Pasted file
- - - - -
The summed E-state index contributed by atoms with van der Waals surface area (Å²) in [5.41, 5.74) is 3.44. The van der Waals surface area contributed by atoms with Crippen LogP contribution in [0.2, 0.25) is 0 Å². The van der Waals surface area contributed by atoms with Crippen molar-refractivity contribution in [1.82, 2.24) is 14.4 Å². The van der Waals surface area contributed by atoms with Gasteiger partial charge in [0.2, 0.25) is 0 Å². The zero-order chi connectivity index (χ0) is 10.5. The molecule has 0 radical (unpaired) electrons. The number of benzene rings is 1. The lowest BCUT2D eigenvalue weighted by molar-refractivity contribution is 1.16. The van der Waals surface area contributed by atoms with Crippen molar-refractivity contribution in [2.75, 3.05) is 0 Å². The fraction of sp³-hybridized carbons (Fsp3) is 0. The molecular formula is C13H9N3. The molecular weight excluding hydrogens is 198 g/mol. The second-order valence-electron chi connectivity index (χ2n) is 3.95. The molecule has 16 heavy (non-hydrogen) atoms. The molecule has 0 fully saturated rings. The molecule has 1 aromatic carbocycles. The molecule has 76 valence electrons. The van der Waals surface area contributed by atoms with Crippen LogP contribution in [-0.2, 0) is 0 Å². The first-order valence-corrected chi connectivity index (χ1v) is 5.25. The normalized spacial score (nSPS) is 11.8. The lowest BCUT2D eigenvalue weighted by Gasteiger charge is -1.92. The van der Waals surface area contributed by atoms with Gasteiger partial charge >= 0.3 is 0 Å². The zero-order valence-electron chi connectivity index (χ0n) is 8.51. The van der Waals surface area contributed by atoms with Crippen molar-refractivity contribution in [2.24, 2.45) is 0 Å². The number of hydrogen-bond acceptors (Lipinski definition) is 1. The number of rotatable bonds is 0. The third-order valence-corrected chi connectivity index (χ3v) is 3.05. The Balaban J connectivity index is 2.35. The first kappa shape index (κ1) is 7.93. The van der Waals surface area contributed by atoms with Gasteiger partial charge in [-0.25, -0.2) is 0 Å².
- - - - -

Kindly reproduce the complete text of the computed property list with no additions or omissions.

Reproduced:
The summed E-state index contributed by atoms with van der Waals surface area (Å²) in [5.41, 5.74) is 3.44. The van der Waals surface area contributed by atoms with Crippen LogP contribution in [0.2, 0.25) is 0 Å². The van der Waals surface area contributed by atoms with Crippen molar-refractivity contribution in [1.82, 2.24) is 14.4 Å². The van der Waals surface area contributed by atoms with Gasteiger partial charge in [0.2, 0.25) is 0 Å². The zero-order chi connectivity index (χ0) is 10.5. The molecule has 0 radical (unpaired) electrons. The number of benzene rings is 1. The lowest BCUT2D eigenvalue weighted by molar-refractivity contribution is 1.16. The van der Waals surface area contributed by atoms with Crippen molar-refractivity contribution in [2.75, 3.05) is 0 Å². The fraction of sp³-hybridized carbons (Fsp3) is 0. The molecular formula is C13H9N3. The molecular weight excluding hydrogens is 198 g/mol. The second-order valence-electron chi connectivity index (χ2n) is 3.95. The molecule has 16 heavy (non-hydrogen) atoms. The molecule has 0 fully saturated rings. The molecule has 1 aromatic carbocycles. The molecule has 76 valence electrons. The van der Waals surface area contributed by atoms with Crippen LogP contribution in [-0.2, 0) is 0 Å². The first-order valence-corrected chi connectivity index (χ1v) is 5.25. The normalized spacial score (nSPS) is 11.8. The lowest BCUT2D eigenvalue weighted by Gasteiger charge is -1.92. The van der Waals surface area contributed by atoms with Gasteiger partial charge >= 0.3 is 0 Å². The zero-order valence-electron chi connectivity index (χ0n) is 8.51. The van der Waals surface area contributed by atoms with Crippen molar-refractivity contribution in [2.24, 2.45) is 0 Å². The number of hydrogen-bond acceptors (Lipinski definition) is 1. The number of rotatable bonds is 0. The third-order valence-corrected chi connectivity index (χ3v) is 3.05. The Balaban J connectivity index is 2.35. The first kappa shape index (κ1) is 7.93. The van der Waals surface area contributed by atoms with Gasteiger partial charge in [-0.25, -0.2) is 0 Å².